The committee unanimously approved a motion to support the variances, provided the school supplies letters of support from the near-neighbors, makes an effort to employ permeable pavement in the parking lot, and continues their effort to extend sidewalks on both sides of Willow Grove Avenue.
Update on Magarity-Fresh Market project
Representatives from Bowman Properties presented the latest developments in their ongoing design of the proposed Fresh Market project at 8200 Germantown Ave. to the Land Use Planning and Zoning Committee. Charles Keefer, chief architect for Bowman Properties, showcased changes made to both the site plan and the building elevations since the last presentation to the LUPZ on May 3.
Keefer was joined by project architects Richard Gelber (sph3) and Stan Runyan (Runyan and Associates). Together, the three walked the committee through an updated site plan, describing stormwater management elements of the design that include rain gardens placed at strategic points in the parking lot, a planted green roof for the Fresh Market building, underground stormwater storage beneath the market building, and limited permeable pavement in the parking lot. Many of these elements are conceptual and have yet to be fully fleshed out.
Committee member Joyce Lenhardt, who leads the technical subcommittee that has been working with Bowman throughout the design phase of the project, was disappointed with the amount of information presented to the committee. With nothing to report on Bowman’s efforts to coordinate with PennDOT about the proposed traffic signal at the corner of Hartwell and Germantown, and few details about the building’s “materiality,” Lenhardt expressed her disappointment.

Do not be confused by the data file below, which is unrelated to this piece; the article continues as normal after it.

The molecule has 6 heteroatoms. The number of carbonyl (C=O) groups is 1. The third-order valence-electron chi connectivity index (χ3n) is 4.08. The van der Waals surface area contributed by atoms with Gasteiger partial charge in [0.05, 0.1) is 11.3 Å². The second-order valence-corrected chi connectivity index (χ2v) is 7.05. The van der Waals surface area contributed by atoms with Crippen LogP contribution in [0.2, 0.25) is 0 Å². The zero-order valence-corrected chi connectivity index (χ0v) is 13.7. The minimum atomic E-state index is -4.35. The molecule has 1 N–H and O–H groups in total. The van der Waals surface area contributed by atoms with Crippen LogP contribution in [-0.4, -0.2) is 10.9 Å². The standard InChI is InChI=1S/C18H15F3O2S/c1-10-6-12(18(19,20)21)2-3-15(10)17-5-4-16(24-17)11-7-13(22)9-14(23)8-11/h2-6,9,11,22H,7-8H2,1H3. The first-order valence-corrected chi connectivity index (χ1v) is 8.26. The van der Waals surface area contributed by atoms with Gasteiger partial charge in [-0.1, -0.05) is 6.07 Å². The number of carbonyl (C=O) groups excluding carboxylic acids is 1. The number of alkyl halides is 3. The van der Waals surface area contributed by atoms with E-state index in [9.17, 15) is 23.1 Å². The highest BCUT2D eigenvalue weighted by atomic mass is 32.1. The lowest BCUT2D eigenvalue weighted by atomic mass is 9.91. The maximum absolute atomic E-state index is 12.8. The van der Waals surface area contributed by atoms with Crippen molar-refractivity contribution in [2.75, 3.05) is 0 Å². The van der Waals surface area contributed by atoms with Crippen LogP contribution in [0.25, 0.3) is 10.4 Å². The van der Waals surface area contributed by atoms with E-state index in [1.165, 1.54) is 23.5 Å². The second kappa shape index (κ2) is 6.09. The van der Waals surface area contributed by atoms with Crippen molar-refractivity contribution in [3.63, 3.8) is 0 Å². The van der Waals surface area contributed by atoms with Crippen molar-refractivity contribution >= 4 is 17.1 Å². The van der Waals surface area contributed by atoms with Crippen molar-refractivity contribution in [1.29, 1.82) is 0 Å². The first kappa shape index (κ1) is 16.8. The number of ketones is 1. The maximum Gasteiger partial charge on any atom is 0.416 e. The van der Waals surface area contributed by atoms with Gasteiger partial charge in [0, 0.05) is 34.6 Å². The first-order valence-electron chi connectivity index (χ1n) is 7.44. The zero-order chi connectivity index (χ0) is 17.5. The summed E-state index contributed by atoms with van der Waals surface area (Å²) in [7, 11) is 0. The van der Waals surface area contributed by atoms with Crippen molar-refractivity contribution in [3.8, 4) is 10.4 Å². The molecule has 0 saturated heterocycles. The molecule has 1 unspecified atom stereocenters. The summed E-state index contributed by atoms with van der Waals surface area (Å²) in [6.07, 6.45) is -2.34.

“This [presentation] should give us a little more detail,” she said.
She also said there were elements agreed to in discussion that didn’t appear on the presented site plan, including details about the garage door and screening of mechanical equipment on the roof. Those elements, Keefer said, would be added onto future iterations.
During the review of the building elevations, committee member John Haak asked about building signage. Gelber said that while preliminary drawings of the building included signage, the focus now is on the building design itself. To avoid any distraction, signs were removed from the current set of building drawings.
“Signs need to be part of a separate process,” said Gelber.
Review of the rear of the building showed that additional windows have been added to the façade to break up the uniformity of the wall. This prompted a discussion between the architects and the committee about the choice of brick.
“It’s still a lot of brick,” said committee member John Landis. He asked Runyan whether there was any way to include additional elements to relieve the look of solid brick. “You can figure out a way to make it look not so austere,” said Landis.
Committee member Ned Mitinger asked about demolition of the current structure, the former showroom and garage of Magarity Ford. Keefer told him a proposal package would be ready to go out to potential demolition contractors this fall.
The committee thanked the presenters for their efforts but took no formal action.
The LUPZ also unanimously approved the nomination of Ned Mitinger as the new co-chair of the committee to replace John Landis, who is stepping down.